I made a cake the other day and it was terrible. There may have been tears. I’d allocated half a pound of precious butter and 3 eggs to this unmitigated disaster all in the name of not wasting the buttermilk.
For the last several years, as a recipe developer, it was not unusual for an experimental dish—or dinner—to go awry. It might be so disappointing we would opt for cereal instead.
But what I once shrugged off as a learning experience or misstep is no longer palatable as I cope with egg and flour shortages and infrequent grocery shopping.
My kitchen brain, once free-wheeling and experimental in the Times Before The Virus, is now the provisioner, an eagle eye trained on the pantry.
Day after day, to sidestep possible failures, I am relying on dishes I’ve made for decades. The next time the baking urge hit, I fulfilled the hankering with my grandmother’s coffee cake, the one I learned to make when I was 12. There was my tried-and-true slab pie made with frozen fruit and shared with neighbors by placing foil-wrapped packets on their porches. It’s the new form of ding-dong ditch.
Using what’s on hand is important, but so is variety—for both the cook and the diner. I keep a running list of ideas for dinner, selecting one each morning after checking supplies and defrosting what’s necessary. This new regimen has called for flexibility, when there are no Brussels sprouts, I substitute that sprout’s botanical relative, cabbage. If the peas are gone, do chopped frozen green beans work? Yes, they do.
I’ve instituted a global flavor rotation in weekly menu planning, looking to dishes inspired by foods from France, Italy, China, Israel and India as well as beloved recipes from the American South and my New England mother’s roots. And I’m looking back at recipes I developed years ago and wondering why I abandoned them.
I had all but forgotten these Inside-Out Samosas, and now I can’t stop making them. They can be a main dish, a side dish, a brunch dish with an egg on top. It’s all the flavor of a samosa without the dough to roll out and shape.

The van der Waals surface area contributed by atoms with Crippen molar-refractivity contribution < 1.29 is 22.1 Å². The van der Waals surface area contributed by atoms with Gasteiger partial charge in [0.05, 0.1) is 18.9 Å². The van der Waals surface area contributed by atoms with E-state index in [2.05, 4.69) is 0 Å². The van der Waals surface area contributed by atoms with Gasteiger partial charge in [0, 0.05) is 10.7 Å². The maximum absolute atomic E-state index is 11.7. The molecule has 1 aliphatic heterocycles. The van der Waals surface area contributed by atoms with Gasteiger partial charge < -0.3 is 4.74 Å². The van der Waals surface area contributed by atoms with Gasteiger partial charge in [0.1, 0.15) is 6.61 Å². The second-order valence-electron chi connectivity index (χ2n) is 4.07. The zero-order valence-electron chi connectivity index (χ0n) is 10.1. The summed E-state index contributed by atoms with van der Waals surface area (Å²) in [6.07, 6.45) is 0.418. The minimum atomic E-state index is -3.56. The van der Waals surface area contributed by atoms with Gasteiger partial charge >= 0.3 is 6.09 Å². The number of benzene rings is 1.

I like to make them with gold potatoes for their creamy texture, but any potato will do. (Purple potatoes are a little weird.) Even leftover mashed potatoes stand in. The coriander and cumin seeds, butter crisped, add textural crunch, but if neither is in the pantry, use half as much of the ground version. Use frozen mixed vegetables or mix up your own frozen vegetables. Or opt for fresh vegetables chopped into pieces about the size of a pea. I recommend you par-cook fresh vegetables to ensure they are tender in the brief time the pancake takes to brown.
I use an ice cream scoop to portion the cakes and slightly damp hands to pat the mixture into flat disks. Dredge in flour (or panko bread crumbs) and then shallow fry for a crisped exterior and a creamy, spiced interior. If you make them the size of silver dollar pancakes, they will be especially crispy.
I struggle to get the hot crisp cakes to the table—so many are snatched right from the rack where, after cooking, I place them on paper towels. But try to wait because here’s a chance to open that chutney you’ve been hoarding since visiting the international grocer.
Spicy chutney makes these cakes sing. If there’s lime or mango pickle in your cupboard, that belongs on the plate, too. If there are cucumber and yogurt lurking in the refrigerator, make raita. That’s what I did when I paired these cakes with Chickpea Tikka Masala. It felt like a feast.
Stay well, friends.